Sometimes you just get into a rut with a creative business, and there’s nothing like parting with some money to create enough pain to snap you back into action!
So my big blog will get the benefit first, and then I’ll overhaul this one once that’s ticking over.
Copper leaf on shoes?
Well, it doesn’t hurt to try. I have a cat who particularly likes new shoes… he specifically likes to scratch them to bits.
I thought I might as well have a go at rescuing a pair that fell victim to his claws. Of course, being an art materials hoarder, I had one single sheet of metal leaf left from a sculpture I made in 2003, and the little bottle of leaf size to go with it.
Will it look good? That’s subjective, and high fashion doesn’t usually mind looking dreadful, if we’re telling the truth.
Will it stick? Now that’s something I’ll have to answer after the weekend.
When you run an online business – or even an offline business – being able to get your name out there and market yourself effectively is a huge part of everything you do.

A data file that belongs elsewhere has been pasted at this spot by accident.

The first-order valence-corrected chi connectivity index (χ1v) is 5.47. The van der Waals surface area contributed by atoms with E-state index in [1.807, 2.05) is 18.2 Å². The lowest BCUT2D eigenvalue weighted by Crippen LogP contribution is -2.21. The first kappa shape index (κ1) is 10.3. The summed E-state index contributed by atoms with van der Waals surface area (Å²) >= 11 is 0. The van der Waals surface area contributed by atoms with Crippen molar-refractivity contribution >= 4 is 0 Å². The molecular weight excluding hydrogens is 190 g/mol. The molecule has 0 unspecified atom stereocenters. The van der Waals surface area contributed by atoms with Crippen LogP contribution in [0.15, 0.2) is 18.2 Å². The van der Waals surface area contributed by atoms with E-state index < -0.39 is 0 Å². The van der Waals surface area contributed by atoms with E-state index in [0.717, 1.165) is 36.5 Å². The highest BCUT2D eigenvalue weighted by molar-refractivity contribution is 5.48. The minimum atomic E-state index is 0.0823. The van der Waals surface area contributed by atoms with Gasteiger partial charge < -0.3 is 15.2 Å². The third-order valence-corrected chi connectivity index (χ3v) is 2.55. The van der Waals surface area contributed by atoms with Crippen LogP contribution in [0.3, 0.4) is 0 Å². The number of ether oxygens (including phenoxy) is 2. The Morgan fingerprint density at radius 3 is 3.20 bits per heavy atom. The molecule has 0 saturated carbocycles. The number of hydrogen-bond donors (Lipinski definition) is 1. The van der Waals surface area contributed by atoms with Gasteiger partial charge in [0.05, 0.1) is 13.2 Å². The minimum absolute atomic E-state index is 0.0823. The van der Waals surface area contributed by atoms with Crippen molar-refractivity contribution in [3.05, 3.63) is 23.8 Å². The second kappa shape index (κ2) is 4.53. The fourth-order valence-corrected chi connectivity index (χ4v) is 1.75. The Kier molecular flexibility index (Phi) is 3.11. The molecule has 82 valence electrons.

If you’re not able to market yourself, then you’re going to find it really difficult to remain in business for any length of time and will soon find yourself burned out, not enjoying what you’re doing and not having any clients or money come in.
Many business owners make the mistake of believing that simply putting up a website and some social media pages is going to be enough to bring clients in, but that’s just the beginning – you have to be actively bringing people to those places so that you can show your expertise.
So, if you’ve never considered having a blog for your business before or you simply don’t know where to get started, then in this post we’re going to consider the importance of having one.
It builds authority:
When you have a blog for your business where you’re regularly posting content, then you’re going to be able to build authority around whichever topic you’re writing about, and being seen as an authority in business is ultimately what will help build trust with your audience and lead them to eventually buy from you, so having a blog for this reason is very important especially if you’re looking to make money from it in any way.